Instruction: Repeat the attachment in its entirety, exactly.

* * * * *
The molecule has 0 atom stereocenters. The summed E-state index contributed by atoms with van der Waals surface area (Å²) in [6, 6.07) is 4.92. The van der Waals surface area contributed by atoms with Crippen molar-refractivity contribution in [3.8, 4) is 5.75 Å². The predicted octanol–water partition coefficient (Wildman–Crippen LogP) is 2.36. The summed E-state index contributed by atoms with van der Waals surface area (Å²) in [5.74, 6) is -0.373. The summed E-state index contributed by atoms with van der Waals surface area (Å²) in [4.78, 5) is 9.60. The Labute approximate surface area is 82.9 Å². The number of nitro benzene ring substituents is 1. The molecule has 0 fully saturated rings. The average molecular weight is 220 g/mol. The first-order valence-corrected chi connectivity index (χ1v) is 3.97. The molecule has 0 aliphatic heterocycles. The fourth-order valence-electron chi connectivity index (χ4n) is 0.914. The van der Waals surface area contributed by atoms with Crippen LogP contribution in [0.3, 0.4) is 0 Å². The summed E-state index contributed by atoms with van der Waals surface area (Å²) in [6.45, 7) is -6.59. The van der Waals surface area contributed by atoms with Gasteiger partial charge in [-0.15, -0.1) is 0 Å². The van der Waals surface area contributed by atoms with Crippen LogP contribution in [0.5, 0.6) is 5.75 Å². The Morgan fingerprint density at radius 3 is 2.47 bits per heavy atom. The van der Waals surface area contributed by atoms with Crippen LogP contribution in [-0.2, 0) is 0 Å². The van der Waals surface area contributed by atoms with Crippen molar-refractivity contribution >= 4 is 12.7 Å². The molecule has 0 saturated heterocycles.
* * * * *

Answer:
The molecule has 0 atom stereocenters. The summed E-state index contributed by atoms with van der Waals surface area (Å²) in [6, 6.07) is 4.92. The van der Waals surface area contributed by atoms with Crippen molar-refractivity contribution in [3.8, 4) is 5.75 Å². The predicted octanol–water partition coefficient (Wildman–Crippen LogP) is 2.36. The summed E-state index contributed by atoms with van der Waals surface area (Å²) in [5.74, 6) is -0.373. The summed E-state index contributed by atoms with van der Waals surface area (Å²) in [4.78, 5) is 9.60. The Labute approximate surface area is 82.9 Å². The number of nitro benzene ring substituents is 1. The molecule has 0 fully saturated rings. The average molecular weight is 220 g/mol. The first-order valence-corrected chi connectivity index (χ1v) is 3.97. The molecule has 0 aliphatic heterocycles. The fourth-order valence-electron chi connectivity index (χ4n) is 0.914. The van der Waals surface area contributed by atoms with Crippen LogP contribution in [0.3, 0.4) is 0 Å². The summed E-state index contributed by atoms with van der Waals surface area (Å²) in [6.45, 7) is -6.59. The van der Waals surface area contributed by atoms with Gasteiger partial charge in [-0.15, -0.1) is 0 Å². The van der Waals surface area contributed by atoms with Crippen LogP contribution in [0.5, 0.6) is 5.75 Å². The Morgan fingerprint density at radius 3 is 2.47 bits per heavy atom. The van der Waals surface area contributed by atoms with Crippen LogP contribution in [-0.2, 0) is 0 Å². The van der Waals surface area contributed by atoms with Crippen molar-refractivity contribution >= 4 is 12.7 Å². The molecule has 0 saturated heterocycles.